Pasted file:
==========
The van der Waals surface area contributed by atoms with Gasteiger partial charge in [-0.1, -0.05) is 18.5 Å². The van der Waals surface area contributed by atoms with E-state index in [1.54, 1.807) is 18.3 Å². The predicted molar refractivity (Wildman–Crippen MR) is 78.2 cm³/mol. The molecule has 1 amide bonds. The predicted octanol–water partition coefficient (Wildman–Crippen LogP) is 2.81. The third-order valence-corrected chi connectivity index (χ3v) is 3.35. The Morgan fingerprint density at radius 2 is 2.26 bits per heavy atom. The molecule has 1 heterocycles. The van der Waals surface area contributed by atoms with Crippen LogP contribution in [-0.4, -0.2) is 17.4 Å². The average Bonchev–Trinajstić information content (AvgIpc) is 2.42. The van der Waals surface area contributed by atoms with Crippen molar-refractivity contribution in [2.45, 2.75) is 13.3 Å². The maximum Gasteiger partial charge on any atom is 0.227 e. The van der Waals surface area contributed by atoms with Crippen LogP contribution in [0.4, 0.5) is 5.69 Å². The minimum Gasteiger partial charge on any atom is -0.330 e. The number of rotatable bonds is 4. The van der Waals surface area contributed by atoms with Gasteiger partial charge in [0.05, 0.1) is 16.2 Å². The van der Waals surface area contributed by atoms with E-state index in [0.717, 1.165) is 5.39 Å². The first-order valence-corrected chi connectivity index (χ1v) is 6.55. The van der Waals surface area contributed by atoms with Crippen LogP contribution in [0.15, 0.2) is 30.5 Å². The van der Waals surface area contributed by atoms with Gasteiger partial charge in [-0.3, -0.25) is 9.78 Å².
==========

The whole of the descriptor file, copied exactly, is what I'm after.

The van der Waals surface area contributed by atoms with Gasteiger partial charge in [-0.1, -0.05) is 18.5 Å². The van der Waals surface area contributed by atoms with E-state index in [1.54, 1.807) is 18.3 Å². The predicted molar refractivity (Wildman–Crippen MR) is 78.2 cm³/mol. The molecule has 1 amide bonds. The predicted octanol–water partition coefficient (Wildman–Crippen LogP) is 2.81. The third-order valence-corrected chi connectivity index (χ3v) is 3.35. The Morgan fingerprint density at radius 2 is 2.26 bits per heavy atom. The molecule has 1 heterocycles. The van der Waals surface area contributed by atoms with Crippen LogP contribution in [-0.4, -0.2) is 17.4 Å². The average Bonchev–Trinajstić information content (AvgIpc) is 2.42. The van der Waals surface area contributed by atoms with Crippen molar-refractivity contribution in [2.45, 2.75) is 13.3 Å². The maximum Gasteiger partial charge on any atom is 0.227 e. The van der Waals surface area contributed by atoms with Crippen LogP contribution in [0.4, 0.5) is 5.69 Å². The minimum Gasteiger partial charge on any atom is -0.330 e. The number of rotatable bonds is 4. The van der Waals surface area contributed by atoms with Gasteiger partial charge in [0.05, 0.1) is 16.2 Å². The van der Waals surface area contributed by atoms with E-state index in [0.717, 1.165) is 5.39 Å². The first-order valence-corrected chi connectivity index (χ1v) is 6.55. The van der Waals surface area contributed by atoms with Crippen LogP contribution in [0.15, 0.2) is 30.5 Å². The van der Waals surface area contributed by atoms with Gasteiger partial charge in [-0.3, -0.25) is 9.78 Å².